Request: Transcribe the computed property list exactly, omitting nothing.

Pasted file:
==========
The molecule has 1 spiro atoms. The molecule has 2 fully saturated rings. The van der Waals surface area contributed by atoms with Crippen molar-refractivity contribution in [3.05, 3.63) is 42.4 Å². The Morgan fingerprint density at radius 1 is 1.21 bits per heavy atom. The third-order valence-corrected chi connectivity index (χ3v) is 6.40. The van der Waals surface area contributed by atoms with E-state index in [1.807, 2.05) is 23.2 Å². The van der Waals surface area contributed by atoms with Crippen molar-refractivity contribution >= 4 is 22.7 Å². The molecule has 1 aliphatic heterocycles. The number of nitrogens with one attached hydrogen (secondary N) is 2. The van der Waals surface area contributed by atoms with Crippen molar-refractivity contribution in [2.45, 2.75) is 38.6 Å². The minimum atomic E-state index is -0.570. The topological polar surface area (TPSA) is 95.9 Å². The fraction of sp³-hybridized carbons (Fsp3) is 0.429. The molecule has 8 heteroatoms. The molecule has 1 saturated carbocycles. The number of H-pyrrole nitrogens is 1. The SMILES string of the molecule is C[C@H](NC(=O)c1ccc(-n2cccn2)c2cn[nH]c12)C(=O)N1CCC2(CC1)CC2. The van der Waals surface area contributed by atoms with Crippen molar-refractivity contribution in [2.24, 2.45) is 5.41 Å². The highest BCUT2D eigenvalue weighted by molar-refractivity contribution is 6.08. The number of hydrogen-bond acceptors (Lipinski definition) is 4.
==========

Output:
The molecule has 1 spiro atoms. The molecule has 2 fully saturated rings. The van der Waals surface area contributed by atoms with Crippen molar-refractivity contribution in [3.05, 3.63) is 42.4 Å². The Morgan fingerprint density at radius 1 is 1.21 bits per heavy atom. The third-order valence-corrected chi connectivity index (χ3v) is 6.40. The van der Waals surface area contributed by atoms with E-state index in [1.807, 2.05) is 23.2 Å². The van der Waals surface area contributed by atoms with Crippen molar-refractivity contribution >= 4 is 22.7 Å². The molecule has 1 aliphatic heterocycles. The number of nitrogens with one attached hydrogen (secondary N) is 2. The van der Waals surface area contributed by atoms with Crippen molar-refractivity contribution in [2.45, 2.75) is 38.6 Å². The minimum atomic E-state index is -0.570. The topological polar surface area (TPSA) is 95.9 Å². The fraction of sp³-hybridized carbons (Fsp3) is 0.429. The molecule has 8 heteroatoms. The molecule has 1 saturated carbocycles. The number of H-pyrrole nitrogens is 1. The SMILES string of the molecule is C[C@H](NC(=O)c1ccc(-n2cccn2)c2cn[nH]c12)C(=O)N1CCC2(CC1)CC2. The van der Waals surface area contributed by atoms with Crippen molar-refractivity contribution in [2.24, 2.45) is 5.41 Å². The highest BCUT2D eigenvalue weighted by molar-refractivity contribution is 6.08. The number of hydrogen-bond acceptors (Lipinski definition) is 4.